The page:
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  • Michelle Carstens

Myth-buster: Being a parent comes naturally

Because it’s something people have been doing since time began, parenting is regarded as something we should just know how to do. It’s part of our biology, so it’s a natural phenomenon, right? And of all people, of course we will get it right.


So, when reality hits and we encounter the hardships of parenting, we suffer.


It’s time to give ourselves a break. It is quite unreasonable to expect parents to instinctively know what to say, what to do and how they should feel for their children in any given moment. It’s equally mistaken to imagine that parenting is something that’s easy, fun, and rewarding. While parenting can be all those things, these widespread cultural ideals put so much stress on parents.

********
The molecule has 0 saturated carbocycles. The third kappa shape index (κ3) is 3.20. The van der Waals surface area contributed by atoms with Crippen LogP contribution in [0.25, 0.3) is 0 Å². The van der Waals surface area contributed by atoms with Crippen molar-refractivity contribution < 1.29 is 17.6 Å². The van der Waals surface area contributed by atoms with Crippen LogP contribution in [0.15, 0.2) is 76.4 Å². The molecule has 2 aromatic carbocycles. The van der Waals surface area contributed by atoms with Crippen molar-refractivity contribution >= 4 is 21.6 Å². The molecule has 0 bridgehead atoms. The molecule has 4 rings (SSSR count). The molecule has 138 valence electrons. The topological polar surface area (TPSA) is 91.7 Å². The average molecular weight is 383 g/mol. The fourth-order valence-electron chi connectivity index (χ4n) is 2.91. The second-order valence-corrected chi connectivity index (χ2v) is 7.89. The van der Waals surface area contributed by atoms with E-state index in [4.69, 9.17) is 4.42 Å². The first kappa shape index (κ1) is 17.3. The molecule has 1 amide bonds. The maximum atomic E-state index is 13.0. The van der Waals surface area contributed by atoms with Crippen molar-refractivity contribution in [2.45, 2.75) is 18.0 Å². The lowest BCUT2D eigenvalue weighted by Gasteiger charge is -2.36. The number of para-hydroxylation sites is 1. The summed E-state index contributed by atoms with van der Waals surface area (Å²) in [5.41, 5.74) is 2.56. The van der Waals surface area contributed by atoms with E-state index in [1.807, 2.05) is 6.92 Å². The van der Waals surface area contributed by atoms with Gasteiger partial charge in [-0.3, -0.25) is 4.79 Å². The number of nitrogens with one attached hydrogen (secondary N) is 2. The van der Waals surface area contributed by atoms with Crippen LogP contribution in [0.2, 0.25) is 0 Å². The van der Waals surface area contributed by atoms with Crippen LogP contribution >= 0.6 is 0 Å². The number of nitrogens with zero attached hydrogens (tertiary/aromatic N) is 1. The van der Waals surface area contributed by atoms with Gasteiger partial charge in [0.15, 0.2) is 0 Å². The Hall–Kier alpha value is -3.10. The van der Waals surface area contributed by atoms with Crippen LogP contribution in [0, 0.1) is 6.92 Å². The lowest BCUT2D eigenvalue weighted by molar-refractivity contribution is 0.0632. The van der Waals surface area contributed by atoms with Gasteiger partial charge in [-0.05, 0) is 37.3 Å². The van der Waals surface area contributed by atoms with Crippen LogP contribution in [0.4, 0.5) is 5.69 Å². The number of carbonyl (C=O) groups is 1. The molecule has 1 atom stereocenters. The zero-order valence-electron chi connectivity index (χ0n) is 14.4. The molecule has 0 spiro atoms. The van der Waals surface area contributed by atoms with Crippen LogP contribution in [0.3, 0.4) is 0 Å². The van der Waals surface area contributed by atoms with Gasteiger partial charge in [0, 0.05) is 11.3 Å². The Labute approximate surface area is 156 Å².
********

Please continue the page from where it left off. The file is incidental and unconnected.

Being a good parent has nothing to do with how nice or good we are as people, it is a skill that takes years to acquire. Building a foundation for connection and learning how to love takes time, can be messy, involves emotional ups and downs and many hair-raising moments.


Our children don’t come into this world to make us feel good about ourselves - in fact, they’ll often do completely the opposite. This is what breaks many of our fantasies of how we thought parenting would be. It is humbling. But if we can accept the messiness, embrace a learner’s mindset, focus on growth over perfection, we take a whole lot of pressure off ourselves.


Conscious parenting gives us the tools to learn and grow, alongside our children.


For our children. For ourselves.




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